Learning to Crochet Challenge Bonus Lesson: Adding a Simple Border

This bonus lesson in a nutshell

  • Borders are a great way to give your projects a finished look and even out edges that aren’t perfect
  • Today we will focus on using single crochet stitches to go around our project with a simple border(you can do this with any options, even though I only mention and show a washcloth. The process is the same if you’d like to put this border on your scarf.

Notes from the Video

To make this border, you will need to take a moment to learn single crochet. We are simply going to do one layer of single crochet stitches around the perimeter of what we have finished.

Working Single Crochet Stitches

After learning the double crochet stitch, single crochet stitches are going to seem easy.

All you need to do to work a single crochet is:

  • Insert your hook where the stitch is going to go.
  • Yarn over and pull the yarn through(you should have two loops of yarn on your hook).
  • Yarn over and pull that loop of yarn through your first two.

Just in case you want it, you can find my in-depth post on single crochet here.

Putting Stitches Around Your Work

Top of your project

If you already cut your yarn, You can simply start again by inserting your hook in the same place, creating a slip knot on your hook, and drawing the loop portion through your work. Working a chain after doing that attaches the new yarn very securely.

If you opted to not cut your yarn in the last lesson, then you can simply make a chain stitch

Turn your work, and put a row of single crochet stitches into the top of your project

Then at the corner, put three single crochet stitches in the same place. This allows you to curve around to the next side. Remember to add these extra stitches at every corner.

Sides of your project

The “raw” sides of your crochet have more of a chance to be tricky. There is no hard and fast rule exactly where to put your stitches along these two sides. The main thing is to end up with something that lays as flat as possible.

I do find though, that a good rule of thumb depends on how many “chains” tall the stitch is. Remember how I told you that a double crochet stitch is about as tall as two chain stitches? Well, I’ve found that about two single crochet stitches for each double crochet going up the side works out pretty well. This doesn’t mean that you will end up with exactly 22 stitches down the sides of a washcloth that is 11 rows long, but it will be close if you are working in the same yarn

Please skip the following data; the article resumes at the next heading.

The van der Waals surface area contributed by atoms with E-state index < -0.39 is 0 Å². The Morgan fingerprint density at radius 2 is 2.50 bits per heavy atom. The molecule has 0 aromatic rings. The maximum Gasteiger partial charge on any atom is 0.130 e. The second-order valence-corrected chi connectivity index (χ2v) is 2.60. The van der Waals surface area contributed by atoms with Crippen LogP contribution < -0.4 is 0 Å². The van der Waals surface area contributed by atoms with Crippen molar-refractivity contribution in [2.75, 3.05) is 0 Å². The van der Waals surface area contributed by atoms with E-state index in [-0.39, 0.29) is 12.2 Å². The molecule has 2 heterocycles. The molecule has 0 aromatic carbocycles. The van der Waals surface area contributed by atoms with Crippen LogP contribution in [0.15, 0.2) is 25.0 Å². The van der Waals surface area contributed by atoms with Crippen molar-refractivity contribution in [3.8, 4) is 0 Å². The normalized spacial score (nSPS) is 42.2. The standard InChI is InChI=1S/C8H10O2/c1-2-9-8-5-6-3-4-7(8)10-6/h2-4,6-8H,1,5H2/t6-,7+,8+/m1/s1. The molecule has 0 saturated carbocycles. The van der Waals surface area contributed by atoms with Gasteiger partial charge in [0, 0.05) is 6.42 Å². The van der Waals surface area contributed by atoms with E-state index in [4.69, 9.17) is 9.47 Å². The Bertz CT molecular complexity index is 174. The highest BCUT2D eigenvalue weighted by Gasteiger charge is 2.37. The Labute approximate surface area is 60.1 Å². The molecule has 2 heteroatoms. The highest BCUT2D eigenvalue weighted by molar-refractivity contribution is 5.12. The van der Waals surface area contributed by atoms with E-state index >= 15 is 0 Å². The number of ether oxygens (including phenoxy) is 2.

Bottom of your project

Now of course before you do the last side of your work, you need to go across the “bottom” of your project-where you actually started with your chains. This is a bit different than going across the top, but it is still pretty straightforward.


Finally, when you get all the way around, finishing is as simple as putting an extra stitch or two in the last corner, slip stitching the beginning and end of your border together(putting your hook through the beginning stitch, yarning over, and pulling the yarn through both the first and last stitch), and cutting your yarn like I showed you yesterday.

Once you weave in your ends of yarn, you are 100% DONE!

Today’s Goal

Today, I actually have several things I would love to see you do:

  1. First, if you want to put a border on your project, go ahead and use single crochet stitches to do that.
  2. Second, relish what you have been able to accomplish! Congratulations on finishing this project!
  3. And finally, it would be best if you continue learning so that you can build on this success. I would encourage you to find another easy project as soon as you can, and crochet often.

If you’d like an idea of what to work on next, check out this design for a simple hand towel (it uses single crochet stitches).

If you’d like a “Next Steps” resource with some guidance for teaching yourself and ideas for things to try, you can also download this resource.

Thank you so much for going through this challenge with me! If you’d like to send me a picture via Facebook, Instagram, or the “contact me” form, I would love to see how your project turned out!

I hope you’ll continue to learn and enjoy crocheting.

Keep it delightful,


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Let me know where I can send your pattern!